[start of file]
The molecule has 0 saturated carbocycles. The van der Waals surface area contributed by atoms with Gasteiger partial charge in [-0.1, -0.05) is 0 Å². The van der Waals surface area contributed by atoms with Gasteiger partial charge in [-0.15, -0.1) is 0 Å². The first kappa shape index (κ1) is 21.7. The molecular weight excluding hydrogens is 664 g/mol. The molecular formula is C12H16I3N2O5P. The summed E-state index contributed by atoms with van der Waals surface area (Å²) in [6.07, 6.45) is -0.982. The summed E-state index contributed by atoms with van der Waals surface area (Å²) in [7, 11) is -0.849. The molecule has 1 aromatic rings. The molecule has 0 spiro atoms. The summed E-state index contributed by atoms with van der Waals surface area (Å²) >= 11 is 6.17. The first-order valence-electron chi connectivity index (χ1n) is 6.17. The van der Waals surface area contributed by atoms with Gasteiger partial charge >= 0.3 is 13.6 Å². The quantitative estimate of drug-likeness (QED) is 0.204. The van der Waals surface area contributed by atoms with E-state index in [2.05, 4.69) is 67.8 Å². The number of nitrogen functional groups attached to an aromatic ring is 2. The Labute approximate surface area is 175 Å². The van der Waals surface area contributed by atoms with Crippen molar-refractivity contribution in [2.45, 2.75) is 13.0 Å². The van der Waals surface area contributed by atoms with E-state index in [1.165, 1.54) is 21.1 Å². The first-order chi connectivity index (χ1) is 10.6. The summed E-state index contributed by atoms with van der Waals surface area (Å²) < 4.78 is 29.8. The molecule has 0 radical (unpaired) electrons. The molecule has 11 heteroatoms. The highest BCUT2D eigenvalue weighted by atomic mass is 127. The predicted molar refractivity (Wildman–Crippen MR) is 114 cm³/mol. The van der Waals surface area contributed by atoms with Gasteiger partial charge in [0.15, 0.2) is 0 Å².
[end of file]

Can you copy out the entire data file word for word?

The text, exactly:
The molecule has 0 saturated carbocycles. The van der Waals surface area contributed by atoms with Gasteiger partial charge in [-0.1, -0.05) is 0 Å². The van der Waals surface area contributed by atoms with Gasteiger partial charge in [-0.15, -0.1) is 0 Å². The first kappa shape index (κ1) is 21.7. The molecular weight excluding hydrogens is 664 g/mol. The molecular formula is C12H16I3N2O5P. The summed E-state index contributed by atoms with van der Waals surface area (Å²) in [6.07, 6.45) is -0.982. The summed E-state index contributed by atoms with van der Waals surface area (Å²) in [7, 11) is -0.849. The molecule has 1 aromatic rings. The molecule has 0 spiro atoms. The summed E-state index contributed by atoms with van der Waals surface area (Å²) >= 11 is 6.17. The first-order valence-electron chi connectivity index (χ1n) is 6.17. The van der Waals surface area contributed by atoms with Gasteiger partial charge >= 0.3 is 13.6 Å². The quantitative estimate of drug-likeness (QED) is 0.204. The van der Waals surface area contributed by atoms with E-state index in [2.05, 4.69) is 67.8 Å². The number of nitrogen functional groups attached to an aromatic ring is 2. The Labute approximate surface area is 175 Å². The van der Waals surface area contributed by atoms with Crippen molar-refractivity contribution in [2.45, 2.75) is 13.0 Å². The van der Waals surface area contributed by atoms with E-state index in [1.165, 1.54) is 21.1 Å². The first-order chi connectivity index (χ1) is 10.6. The summed E-state index contributed by atoms with van der Waals surface area (Å²) < 4.78 is 29.8. The molecule has 0 radical (unpaired) electrons. The molecule has 11 heteroatoms. The highest BCUT2D eigenvalue weighted by atomic mass is 127. The predicted molar refractivity (Wildman–Crippen MR) is 114 cm³/mol. The van der Waals surface area contributed by atoms with Gasteiger partial charge in [0.15, 0.2) is 0 Å².